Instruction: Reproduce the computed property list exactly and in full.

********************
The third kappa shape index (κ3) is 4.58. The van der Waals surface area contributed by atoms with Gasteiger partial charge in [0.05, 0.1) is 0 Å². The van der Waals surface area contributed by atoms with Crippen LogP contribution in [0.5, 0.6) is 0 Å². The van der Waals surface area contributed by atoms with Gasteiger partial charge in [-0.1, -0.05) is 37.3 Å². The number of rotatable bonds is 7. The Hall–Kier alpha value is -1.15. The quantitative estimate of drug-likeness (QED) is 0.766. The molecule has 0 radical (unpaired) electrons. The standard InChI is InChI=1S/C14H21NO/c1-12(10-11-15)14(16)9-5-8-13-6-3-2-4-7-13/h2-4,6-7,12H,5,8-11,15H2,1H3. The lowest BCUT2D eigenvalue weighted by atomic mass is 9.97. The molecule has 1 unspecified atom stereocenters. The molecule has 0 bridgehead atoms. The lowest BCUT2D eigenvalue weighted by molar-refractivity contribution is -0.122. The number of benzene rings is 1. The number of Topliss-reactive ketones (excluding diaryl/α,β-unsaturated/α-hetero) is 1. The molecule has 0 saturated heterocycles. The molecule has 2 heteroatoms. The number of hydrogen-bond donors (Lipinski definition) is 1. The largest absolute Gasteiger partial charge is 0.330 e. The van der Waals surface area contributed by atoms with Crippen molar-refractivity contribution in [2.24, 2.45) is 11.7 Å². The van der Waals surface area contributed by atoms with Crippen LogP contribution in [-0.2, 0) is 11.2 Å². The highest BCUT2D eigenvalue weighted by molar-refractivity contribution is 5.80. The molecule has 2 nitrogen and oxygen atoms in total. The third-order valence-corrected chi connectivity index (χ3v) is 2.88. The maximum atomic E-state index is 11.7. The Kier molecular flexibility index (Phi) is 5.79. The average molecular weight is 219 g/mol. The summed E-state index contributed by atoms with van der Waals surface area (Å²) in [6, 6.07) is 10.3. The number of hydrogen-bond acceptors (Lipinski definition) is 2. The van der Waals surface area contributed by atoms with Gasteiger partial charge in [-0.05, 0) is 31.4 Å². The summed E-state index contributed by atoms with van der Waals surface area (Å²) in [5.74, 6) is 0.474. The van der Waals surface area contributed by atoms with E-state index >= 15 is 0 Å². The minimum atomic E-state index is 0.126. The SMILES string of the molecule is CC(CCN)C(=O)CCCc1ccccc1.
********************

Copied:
The third kappa shape index (κ3) is 4.58. The van der Waals surface area contributed by atoms with Gasteiger partial charge in [0.05, 0.1) is 0 Å². The van der Waals surface area contributed by atoms with Crippen LogP contribution in [0.5, 0.6) is 0 Å². The van der Waals surface area contributed by atoms with Gasteiger partial charge in [-0.1, -0.05) is 37.3 Å². The number of rotatable bonds is 7. The Hall–Kier alpha value is -1.15. The quantitative estimate of drug-likeness (QED) is 0.766. The molecule has 0 radical (unpaired) electrons. The standard InChI is InChI=1S/C14H21NO/c1-12(10-11-15)14(16)9-5-8-13-6-3-2-4-7-13/h2-4,6-7,12H,5,8-11,15H2,1H3. The lowest BCUT2D eigenvalue weighted by atomic mass is 9.97. The molecule has 1 unspecified atom stereocenters. The molecule has 0 bridgehead atoms. The lowest BCUT2D eigenvalue weighted by molar-refractivity contribution is -0.122. The number of benzene rings is 1. The number of Topliss-reactive ketones (excluding diaryl/α,β-unsaturated/α-hetero) is 1. The molecule has 0 saturated heterocycles. The molecule has 2 heteroatoms. The number of hydrogen-bond donors (Lipinski definition) is 1. The largest absolute Gasteiger partial charge is 0.330 e. The van der Waals surface area contributed by atoms with Crippen molar-refractivity contribution in [2.24, 2.45) is 11.7 Å². The van der Waals surface area contributed by atoms with Crippen LogP contribution in [-0.2, 0) is 11.2 Å². The highest BCUT2D eigenvalue weighted by molar-refractivity contribution is 5.80. The molecule has 2 nitrogen and oxygen atoms in total. The third-order valence-corrected chi connectivity index (χ3v) is 2.88. The maximum atomic E-state index is 11.7. The Kier molecular flexibility index (Phi) is 5.79. The average molecular weight is 219 g/mol. The summed E-state index contributed by atoms with van der Waals surface area (Å²) in [6, 6.07) is 10.3. The number of hydrogen-bond acceptors (Lipinski definition) is 2. The van der Waals surface area contributed by atoms with Gasteiger partial charge in [-0.05, 0) is 31.4 Å². The summed E-state index contributed by atoms with van der Waals surface area (Å²) in [5.74, 6) is 0.474. The van der Waals surface area contributed by atoms with E-state index >= 15 is 0 Å². The minimum atomic E-state index is 0.126. The SMILES string of the molecule is CC(CCN)C(=O)CCCc1ccccc1.